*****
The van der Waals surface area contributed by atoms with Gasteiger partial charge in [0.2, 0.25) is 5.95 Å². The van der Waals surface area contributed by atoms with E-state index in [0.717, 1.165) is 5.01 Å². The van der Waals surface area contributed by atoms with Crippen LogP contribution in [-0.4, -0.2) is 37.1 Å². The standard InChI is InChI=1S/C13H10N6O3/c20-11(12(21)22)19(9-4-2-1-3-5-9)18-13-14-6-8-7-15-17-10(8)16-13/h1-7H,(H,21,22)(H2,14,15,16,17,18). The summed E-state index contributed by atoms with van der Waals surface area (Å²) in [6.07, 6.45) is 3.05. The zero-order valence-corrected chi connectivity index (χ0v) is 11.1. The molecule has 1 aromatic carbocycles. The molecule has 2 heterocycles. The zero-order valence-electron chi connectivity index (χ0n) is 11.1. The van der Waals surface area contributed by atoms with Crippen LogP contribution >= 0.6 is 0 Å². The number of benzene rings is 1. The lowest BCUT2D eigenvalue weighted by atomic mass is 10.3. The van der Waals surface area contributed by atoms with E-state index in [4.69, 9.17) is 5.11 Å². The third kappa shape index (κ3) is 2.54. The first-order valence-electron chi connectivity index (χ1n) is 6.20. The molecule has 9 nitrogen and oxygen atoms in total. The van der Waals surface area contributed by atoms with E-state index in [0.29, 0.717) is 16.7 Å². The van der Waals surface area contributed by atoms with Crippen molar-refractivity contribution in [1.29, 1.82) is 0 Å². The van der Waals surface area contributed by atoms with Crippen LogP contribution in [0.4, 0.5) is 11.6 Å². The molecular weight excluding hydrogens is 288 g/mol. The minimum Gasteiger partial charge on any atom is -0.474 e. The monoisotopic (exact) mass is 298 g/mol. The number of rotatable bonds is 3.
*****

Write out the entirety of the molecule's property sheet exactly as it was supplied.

The van der Waals surface area contributed by atoms with Gasteiger partial charge in [0.2, 0.25) is 5.95 Å². The van der Waals surface area contributed by atoms with E-state index in [0.717, 1.165) is 5.01 Å². The van der Waals surface area contributed by atoms with Crippen LogP contribution in [-0.4, -0.2) is 37.1 Å². The standard InChI is InChI=1S/C13H10N6O3/c20-11(12(21)22)19(9-4-2-1-3-5-9)18-13-14-6-8-7-15-17-10(8)16-13/h1-7H,(H,21,22)(H2,14,15,16,17,18). The summed E-state index contributed by atoms with van der Waals surface area (Å²) in [6.07, 6.45) is 3.05. The zero-order valence-corrected chi connectivity index (χ0v) is 11.1. The molecule has 1 aromatic carbocycles. The molecule has 2 heterocycles. The zero-order valence-electron chi connectivity index (χ0n) is 11.1. The van der Waals surface area contributed by atoms with Crippen LogP contribution >= 0.6 is 0 Å². The number of benzene rings is 1. The lowest BCUT2D eigenvalue weighted by atomic mass is 10.3. The van der Waals surface area contributed by atoms with E-state index in [4.69, 9.17) is 5.11 Å². The third kappa shape index (κ3) is 2.54. The first-order valence-electron chi connectivity index (χ1n) is 6.20. The molecule has 9 nitrogen and oxygen atoms in total. The van der Waals surface area contributed by atoms with E-state index in [0.29, 0.717) is 16.7 Å². The van der Waals surface area contributed by atoms with Crippen molar-refractivity contribution in [1.29, 1.82) is 0 Å². The van der Waals surface area contributed by atoms with Crippen LogP contribution in [0.4, 0.5) is 11.6 Å². The molecular weight excluding hydrogens is 288 g/mol. The minimum Gasteiger partial charge on any atom is -0.474 e. The monoisotopic (exact) mass is 298 g/mol. The number of rotatable bonds is 3.